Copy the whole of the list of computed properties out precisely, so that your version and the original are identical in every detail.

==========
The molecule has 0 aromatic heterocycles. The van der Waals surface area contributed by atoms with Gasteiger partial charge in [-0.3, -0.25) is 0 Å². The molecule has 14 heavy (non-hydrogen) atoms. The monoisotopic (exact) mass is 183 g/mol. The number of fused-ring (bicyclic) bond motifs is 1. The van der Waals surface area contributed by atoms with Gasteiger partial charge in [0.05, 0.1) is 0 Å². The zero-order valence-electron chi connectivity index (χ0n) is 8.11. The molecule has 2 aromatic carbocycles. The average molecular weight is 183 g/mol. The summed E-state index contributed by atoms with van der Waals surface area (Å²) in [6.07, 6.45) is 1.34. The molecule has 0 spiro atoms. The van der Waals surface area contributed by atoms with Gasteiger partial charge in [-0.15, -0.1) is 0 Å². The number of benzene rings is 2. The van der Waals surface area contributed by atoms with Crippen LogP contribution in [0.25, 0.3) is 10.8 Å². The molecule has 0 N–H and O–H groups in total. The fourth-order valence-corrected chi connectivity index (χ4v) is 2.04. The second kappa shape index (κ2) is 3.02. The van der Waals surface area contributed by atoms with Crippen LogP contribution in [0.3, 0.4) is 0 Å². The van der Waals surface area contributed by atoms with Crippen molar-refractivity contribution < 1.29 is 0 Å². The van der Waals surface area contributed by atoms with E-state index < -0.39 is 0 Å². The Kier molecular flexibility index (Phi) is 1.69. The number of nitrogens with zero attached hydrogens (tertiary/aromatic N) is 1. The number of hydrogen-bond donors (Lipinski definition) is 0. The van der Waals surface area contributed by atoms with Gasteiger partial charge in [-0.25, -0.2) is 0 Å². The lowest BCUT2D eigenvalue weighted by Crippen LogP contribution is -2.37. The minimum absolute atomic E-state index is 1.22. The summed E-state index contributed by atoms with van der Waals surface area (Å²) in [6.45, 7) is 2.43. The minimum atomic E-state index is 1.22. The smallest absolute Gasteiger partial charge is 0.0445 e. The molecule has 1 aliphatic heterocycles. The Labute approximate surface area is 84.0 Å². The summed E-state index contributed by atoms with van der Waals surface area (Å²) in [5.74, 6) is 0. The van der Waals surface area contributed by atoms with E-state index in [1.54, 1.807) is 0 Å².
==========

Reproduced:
The molecule has 0 aromatic heterocycles. The van der Waals surface area contributed by atoms with Gasteiger partial charge in [-0.3, -0.25) is 0 Å². The molecule has 14 heavy (non-hydrogen) atoms. The monoisotopic (exact) mass is 183 g/mol. The number of fused-ring (bicyclic) bond motifs is 1. The van der Waals surface area contributed by atoms with Gasteiger partial charge in [0.05, 0.1) is 0 Å². The zero-order valence-electron chi connectivity index (χ0n) is 8.11. The molecule has 2 aromatic carbocycles. The average molecular weight is 183 g/mol. The summed E-state index contributed by atoms with van der Waals surface area (Å²) in [6.07, 6.45) is 1.34. The molecule has 0 spiro atoms. The van der Waals surface area contributed by atoms with Gasteiger partial charge in [-0.15, -0.1) is 0 Å². The number of benzene rings is 2. The van der Waals surface area contributed by atoms with Crippen LogP contribution in [0.25, 0.3) is 10.8 Å². The molecule has 0 N–H and O–H groups in total. The fourth-order valence-corrected chi connectivity index (χ4v) is 2.04. The second kappa shape index (κ2) is 3.02. The van der Waals surface area contributed by atoms with Crippen LogP contribution in [0.3, 0.4) is 0 Å². The van der Waals surface area contributed by atoms with Crippen molar-refractivity contribution < 1.29 is 0 Å². The van der Waals surface area contributed by atoms with E-state index < -0.39 is 0 Å². The Kier molecular flexibility index (Phi) is 1.69. The number of nitrogens with zero attached hydrogens (tertiary/aromatic N) is 1. The number of hydrogen-bond donors (Lipinski definition) is 0. The van der Waals surface area contributed by atoms with Gasteiger partial charge in [-0.25, -0.2) is 0 Å². The lowest BCUT2D eigenvalue weighted by Crippen LogP contribution is -2.37. The minimum absolute atomic E-state index is 1.22. The summed E-state index contributed by atoms with van der Waals surface area (Å²) in [6.45, 7) is 2.43. The minimum atomic E-state index is 1.22. The smallest absolute Gasteiger partial charge is 0.0445 e. The molecule has 1 aliphatic heterocycles. The Labute approximate surface area is 84.0 Å². The summed E-state index contributed by atoms with van der Waals surface area (Å²) in [5.74, 6) is 0. The van der Waals surface area contributed by atoms with E-state index in [1.54, 1.807) is 0 Å².